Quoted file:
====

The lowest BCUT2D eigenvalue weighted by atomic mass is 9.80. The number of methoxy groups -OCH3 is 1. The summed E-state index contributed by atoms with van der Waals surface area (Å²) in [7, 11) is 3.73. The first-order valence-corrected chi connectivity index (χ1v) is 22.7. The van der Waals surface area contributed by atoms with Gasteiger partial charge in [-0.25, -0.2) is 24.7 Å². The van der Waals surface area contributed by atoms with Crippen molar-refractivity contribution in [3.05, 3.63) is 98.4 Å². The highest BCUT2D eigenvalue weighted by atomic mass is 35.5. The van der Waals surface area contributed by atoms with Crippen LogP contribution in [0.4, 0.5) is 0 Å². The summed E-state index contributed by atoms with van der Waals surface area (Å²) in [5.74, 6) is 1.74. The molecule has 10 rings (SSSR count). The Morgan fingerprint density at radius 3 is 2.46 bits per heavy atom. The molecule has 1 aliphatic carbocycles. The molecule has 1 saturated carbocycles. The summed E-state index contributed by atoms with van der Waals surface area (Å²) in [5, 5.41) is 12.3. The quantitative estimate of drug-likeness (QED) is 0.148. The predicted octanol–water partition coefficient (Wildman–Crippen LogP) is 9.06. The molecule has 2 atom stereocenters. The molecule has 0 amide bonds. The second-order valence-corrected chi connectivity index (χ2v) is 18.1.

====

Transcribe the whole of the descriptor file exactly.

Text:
The lowest BCUT2D eigenvalue weighted by atomic mass is 9.80. The number of methoxy groups -OCH3 is 1. The summed E-state index contributed by atoms with van der Waals surface area (Å²) in [7, 11) is 3.73. The first-order valence-corrected chi connectivity index (χ1v) is 22.7. The van der Waals surface area contributed by atoms with Gasteiger partial charge in [-0.25, -0.2) is 24.7 Å². The van der Waals surface area contributed by atoms with Crippen molar-refractivity contribution in [3.05, 3.63) is 98.4 Å². The highest BCUT2D eigenvalue weighted by atomic mass is 35.5. The van der Waals surface area contributed by atoms with Crippen LogP contribution in [0.4, 0.5) is 0 Å². The summed E-state index contributed by atoms with van der Waals surface area (Å²) in [5.74, 6) is 1.74. The molecule has 10 rings (SSSR count). The Morgan fingerprint density at radius 3 is 2.46 bits per heavy atom. The molecule has 1 aliphatic carbocycles. The molecule has 1 saturated carbocycles. The summed E-state index contributed by atoms with van der Waals surface area (Å²) in [5, 5.41) is 12.3. The quantitative estimate of drug-likeness (QED) is 0.148. The predicted octanol–water partition coefficient (Wildman–Crippen LogP) is 9.06. The molecule has 2 atom stereocenters. The molecule has 0 amide bonds. The second-order valence-corrected chi connectivity index (χ2v) is 18.1.